100 not out! Cricket club celebrates
Marcus Trescothick and his father Martyn on Testimonial Day in 2008
KEYNSHAM Cricket Club - one of the town’s most successful and thriving sports organisations – celebrates its centenary this year.
Early records of cricket in Keynsham are obscure, but the club in its current form was established in 1920.
At first there was no permanent ground, but following work by an enterprising committee led by the chairman, Frank Taylor, the Wellsway site was bought in 1927 for £1,500.
The mortgage was guaranteed by the trustees, who included the local GP, Dr Claude Harrison.
A generous - if sometimes eccentric - man, Dr Harrison later took over the mortgage and wrote it off on the declaration of war in 1939.
Despite there being no secondary school in Keynsham until Broadlands was opened in the 1930s, there were sufficient numbers of cricket-playing men and boys in the area to support two separate clubs: Keynsham CC and Keynsham Amateurs CC.
Over the early years, a healthy rivalry developed between them but, eventually, they merged.
Although the Keynsham CC played good cricket in the inter-war years, it was not at the same level as some other local clubs, such as Lansdown.
Consequently, young players hoping to get close to county standard were obliged to transfer.
A further barrier to recruitment was the residency rule, not rescinded until 1957, which denied membership to players who did not live locally.
Unlike during the First World War, cricket continued at a modest level during the Second World War, although the facilities were shared in the summer with various cricketing regiments, numerous military parades and in the winter with sheep!
The privations of wartime rationing did not permit refreshments beyond cups of tea. In 1946 the return of servicemen enabled two teams to be fielded.
In front of large numbers of spectators, with no real alternative entertainment, the first eleven performed increasingly well against the very opponents that had formerly been too powerful.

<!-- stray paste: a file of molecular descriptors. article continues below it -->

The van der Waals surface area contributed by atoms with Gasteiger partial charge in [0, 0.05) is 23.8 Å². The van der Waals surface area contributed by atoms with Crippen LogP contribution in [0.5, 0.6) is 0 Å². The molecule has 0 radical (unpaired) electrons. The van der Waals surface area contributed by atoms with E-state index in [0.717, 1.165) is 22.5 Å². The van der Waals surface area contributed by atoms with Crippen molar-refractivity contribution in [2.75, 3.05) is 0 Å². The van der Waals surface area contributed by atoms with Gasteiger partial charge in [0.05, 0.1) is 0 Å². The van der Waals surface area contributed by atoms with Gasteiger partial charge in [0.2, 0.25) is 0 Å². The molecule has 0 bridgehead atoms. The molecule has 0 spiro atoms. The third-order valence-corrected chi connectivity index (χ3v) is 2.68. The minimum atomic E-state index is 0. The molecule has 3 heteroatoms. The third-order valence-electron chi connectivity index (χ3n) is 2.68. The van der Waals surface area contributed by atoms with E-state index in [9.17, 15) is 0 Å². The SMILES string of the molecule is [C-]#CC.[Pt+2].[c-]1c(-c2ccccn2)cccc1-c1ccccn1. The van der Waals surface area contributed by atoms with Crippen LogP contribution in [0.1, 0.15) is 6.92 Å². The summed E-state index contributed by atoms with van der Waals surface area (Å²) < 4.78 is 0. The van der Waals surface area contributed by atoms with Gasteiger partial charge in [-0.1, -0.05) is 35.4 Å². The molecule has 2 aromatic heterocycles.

The wartime spirit of “can do” improvisation was still in evidence as members worked hard to improve the facilities.
The large ex-army hut that stood on the site of the previous pavilion was bought for £150 and the sightscreens were constructed from surplus war materials.
The successes of teams and outstanding performers from the 1950s onwards are too numerous to record in detail here, though winning the Western League title in 1979 and the Premier League in 2002 were notable achievements.
A number of significant players have been produced over the years, the best-known being Marcus Trescothick, a record-breaking England international.
Off the pitch, the old wooden pavilion was replaced by the present clubhouse and officially opened by the then Wansdyke MP, Jack Aspinwall, in the summer of 1990.
In recent times, this has undergone refurbishment and, as well as being the centre of the club’s social life, is now shared by Keynsham Hockey Club.
To celebrate the centenary, the club will be staging a number of events on top of its normal fixtures.
President Derek Joyce said: “This is a landmark in the life of the club and we would like to see as many past players and supporters as possible join us in our programme of special events.”
As part of the celebrations, a pavilion “naming ceremony” is due to take place on May 2, the scheduled start of the season, to honour the Trescothick family name, and everyone is welcome to attend.
l Keynsham Memories: Page 11